DEFRA applies pressure on tobacco industry over smoking related litter

Rebecca Pow submits letter to the Tobacco Manufacturers Association threatening measures to ensure industry takes increasing responsibility for littering.

In a letter dated 20 July published recently, the Parliamentary Under-Secretary of State at DEFRA stated that “I had hoped to see the Tobacco Manufacturers’ Association and the companies it represents work more pro-actively to deliver on the commitment it gave during the 2015 select committee inquiry on litter and fly-tipping.”

Pow extends an invitation of a round-table discussion between tobacco industry stakeholders and Keep Britain Tidy to discuss progress on commitments previously made by the industry.

In order to encourage engagement and for the tobacco industry to take increasing responsibility for the litter their products create, Pow threatens that “The powers we are seeking in the Environment Bill would allow us to mandate an Extended Producer Responsibility scheme for tobacco filters. Such a scheme could go beyond what Keep Britain Tidy has proposed to the industry as a voluntary approach.”

Pow signs off the letter by stating that “It remains the Government’s vision to deliver the most ambitious environmental programme of any country on earth.”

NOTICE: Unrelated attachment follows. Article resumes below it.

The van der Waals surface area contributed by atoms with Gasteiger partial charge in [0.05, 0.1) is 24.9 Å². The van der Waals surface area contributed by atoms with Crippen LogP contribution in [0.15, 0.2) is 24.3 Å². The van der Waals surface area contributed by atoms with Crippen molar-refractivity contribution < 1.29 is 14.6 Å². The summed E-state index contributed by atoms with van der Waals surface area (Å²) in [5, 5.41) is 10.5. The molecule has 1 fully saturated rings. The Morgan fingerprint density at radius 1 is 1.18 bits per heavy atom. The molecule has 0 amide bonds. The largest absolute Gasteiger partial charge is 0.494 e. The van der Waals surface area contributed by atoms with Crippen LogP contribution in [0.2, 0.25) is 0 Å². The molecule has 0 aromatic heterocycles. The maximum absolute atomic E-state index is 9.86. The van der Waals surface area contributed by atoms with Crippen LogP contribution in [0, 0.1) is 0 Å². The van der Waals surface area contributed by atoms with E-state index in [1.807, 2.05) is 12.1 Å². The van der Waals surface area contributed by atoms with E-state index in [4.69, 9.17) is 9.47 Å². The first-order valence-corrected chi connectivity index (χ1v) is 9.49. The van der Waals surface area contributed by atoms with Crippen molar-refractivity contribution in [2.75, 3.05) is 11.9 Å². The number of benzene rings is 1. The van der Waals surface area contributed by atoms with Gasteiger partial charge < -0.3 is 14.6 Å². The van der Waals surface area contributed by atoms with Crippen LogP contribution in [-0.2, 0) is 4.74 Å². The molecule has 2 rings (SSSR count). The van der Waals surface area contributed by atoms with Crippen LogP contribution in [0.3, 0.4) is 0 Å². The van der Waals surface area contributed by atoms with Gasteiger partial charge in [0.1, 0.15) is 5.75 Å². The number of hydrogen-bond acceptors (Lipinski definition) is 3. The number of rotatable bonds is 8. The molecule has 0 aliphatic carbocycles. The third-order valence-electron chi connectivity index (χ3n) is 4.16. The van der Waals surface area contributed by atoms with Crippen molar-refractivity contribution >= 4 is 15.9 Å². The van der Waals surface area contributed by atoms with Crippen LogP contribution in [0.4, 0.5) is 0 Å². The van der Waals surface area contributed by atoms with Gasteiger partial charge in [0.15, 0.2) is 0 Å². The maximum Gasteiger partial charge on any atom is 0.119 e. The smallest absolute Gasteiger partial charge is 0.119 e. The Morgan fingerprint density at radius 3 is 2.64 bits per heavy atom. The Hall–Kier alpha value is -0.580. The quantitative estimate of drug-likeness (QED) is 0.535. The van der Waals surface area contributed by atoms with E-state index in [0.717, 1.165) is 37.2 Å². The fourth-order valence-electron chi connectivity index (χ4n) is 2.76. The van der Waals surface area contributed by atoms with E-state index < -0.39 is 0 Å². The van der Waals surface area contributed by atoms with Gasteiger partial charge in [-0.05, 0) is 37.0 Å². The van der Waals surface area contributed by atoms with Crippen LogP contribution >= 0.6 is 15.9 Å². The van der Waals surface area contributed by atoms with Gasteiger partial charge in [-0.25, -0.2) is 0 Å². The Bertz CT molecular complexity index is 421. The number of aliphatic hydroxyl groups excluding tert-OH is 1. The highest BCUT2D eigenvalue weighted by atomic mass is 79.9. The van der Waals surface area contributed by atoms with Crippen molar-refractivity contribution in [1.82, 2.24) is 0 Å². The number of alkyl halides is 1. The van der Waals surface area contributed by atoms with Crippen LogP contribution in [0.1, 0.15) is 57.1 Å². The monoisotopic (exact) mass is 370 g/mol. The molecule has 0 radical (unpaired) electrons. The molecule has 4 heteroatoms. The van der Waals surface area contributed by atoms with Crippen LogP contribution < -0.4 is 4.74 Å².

Never fully biodegrade

Keep Britain Tidy previously launched the Bin the Butt campaign in 2018, which revealed that 52% of smokers who smoke everyday thought putting a cigarette down the drain was acceptable and 11% of smokers do not consider cigarette butts to be litter.



The campaign seeks to raise awareness that cigarette butts can take years to breakdown and worse still never fully biodegrade and are toxic to the marine environment.

Door to further regulation remains open

Robbie Staniforth, head of policy at Ecosurety commented “It is great to see that the door to further regulation remains open should significant improvements not be made in the coming years. It goes without saying that cigarette litter is a blight on the landscape."

"If packaging producers are expected by the Government and society to cover the costs of packaging that gets littered, the same logic can clearly be applied to smoking related items.”

Find out more about other potential future EPR schemes, including for fishing gear, building waste, tyres and textiles.

Ben Luger

Marketing projects specialist

Ben joined the team at the beginning of 2015 and helps drive marketing communications and projects for Ecosurety, including project managing the launch of the Ecosurety Exploration Fund and website content development.

Written by Ben Luger Published 26/08/2020 Topics Sustainability
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